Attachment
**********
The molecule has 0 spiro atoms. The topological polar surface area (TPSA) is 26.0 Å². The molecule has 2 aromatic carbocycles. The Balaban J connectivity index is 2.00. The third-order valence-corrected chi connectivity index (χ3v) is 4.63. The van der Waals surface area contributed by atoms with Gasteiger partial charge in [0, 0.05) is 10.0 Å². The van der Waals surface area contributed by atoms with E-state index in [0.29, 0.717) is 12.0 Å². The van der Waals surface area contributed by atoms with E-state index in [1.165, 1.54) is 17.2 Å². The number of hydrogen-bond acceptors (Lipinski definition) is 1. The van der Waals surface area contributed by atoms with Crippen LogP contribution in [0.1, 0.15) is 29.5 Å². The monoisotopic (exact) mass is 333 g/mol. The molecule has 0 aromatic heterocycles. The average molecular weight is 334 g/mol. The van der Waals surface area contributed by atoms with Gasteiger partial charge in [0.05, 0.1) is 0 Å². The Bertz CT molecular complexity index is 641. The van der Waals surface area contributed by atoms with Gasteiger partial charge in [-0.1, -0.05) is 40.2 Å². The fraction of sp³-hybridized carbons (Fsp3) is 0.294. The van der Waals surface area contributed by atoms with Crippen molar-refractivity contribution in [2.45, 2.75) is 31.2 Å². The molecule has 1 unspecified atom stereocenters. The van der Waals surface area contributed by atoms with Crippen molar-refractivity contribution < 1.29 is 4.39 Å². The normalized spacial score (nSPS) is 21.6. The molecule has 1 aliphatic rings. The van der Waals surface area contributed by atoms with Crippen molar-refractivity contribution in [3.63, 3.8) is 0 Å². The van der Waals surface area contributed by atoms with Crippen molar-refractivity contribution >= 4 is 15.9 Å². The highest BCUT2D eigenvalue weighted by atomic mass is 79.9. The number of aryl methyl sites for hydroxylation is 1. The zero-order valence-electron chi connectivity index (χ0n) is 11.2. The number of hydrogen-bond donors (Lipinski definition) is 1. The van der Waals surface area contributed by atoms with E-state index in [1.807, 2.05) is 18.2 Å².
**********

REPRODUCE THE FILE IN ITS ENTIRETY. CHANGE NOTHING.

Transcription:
The molecule has 0 spiro atoms. The topological polar surface area (TPSA) is 26.0 Å². The molecule has 2 aromatic carbocycles. The Balaban J connectivity index is 2.00. The third-order valence-corrected chi connectivity index (χ3v) is 4.63. The van der Waals surface area contributed by atoms with Gasteiger partial charge in [0, 0.05) is 10.0 Å². The van der Waals surface area contributed by atoms with E-state index in [0.29, 0.717) is 12.0 Å². The van der Waals surface area contributed by atoms with E-state index in [1.165, 1.54) is 17.2 Å². The number of hydrogen-bond acceptors (Lipinski definition) is 1. The van der Waals surface area contributed by atoms with Crippen LogP contribution in [0.1, 0.15) is 29.5 Å². The monoisotopic (exact) mass is 333 g/mol. The molecule has 0 aromatic heterocycles. The average molecular weight is 334 g/mol. The van der Waals surface area contributed by atoms with Gasteiger partial charge in [0.05, 0.1) is 0 Å². The Bertz CT molecular complexity index is 641. The van der Waals surface area contributed by atoms with Gasteiger partial charge in [-0.1, -0.05) is 40.2 Å². The fraction of sp³-hybridized carbons (Fsp3) is 0.294. The van der Waals surface area contributed by atoms with Crippen molar-refractivity contribution in [2.45, 2.75) is 31.2 Å². The molecule has 1 unspecified atom stereocenters. The van der Waals surface area contributed by atoms with Crippen molar-refractivity contribution < 1.29 is 4.39 Å². The normalized spacial score (nSPS) is 21.6. The molecule has 1 aliphatic rings. The van der Waals surface area contributed by atoms with Crippen molar-refractivity contribution in [3.63, 3.8) is 0 Å². The van der Waals surface area contributed by atoms with Crippen molar-refractivity contribution >= 4 is 15.9 Å². The highest BCUT2D eigenvalue weighted by atomic mass is 79.9. The number of aryl methyl sites for hydroxylation is 1. The zero-order valence-electron chi connectivity index (χ0n) is 11.2. The number of hydrogen-bond donors (Lipinski definition) is 1. The van der Waals surface area contributed by atoms with E-state index in [1.807, 2.05) is 18.2 Å².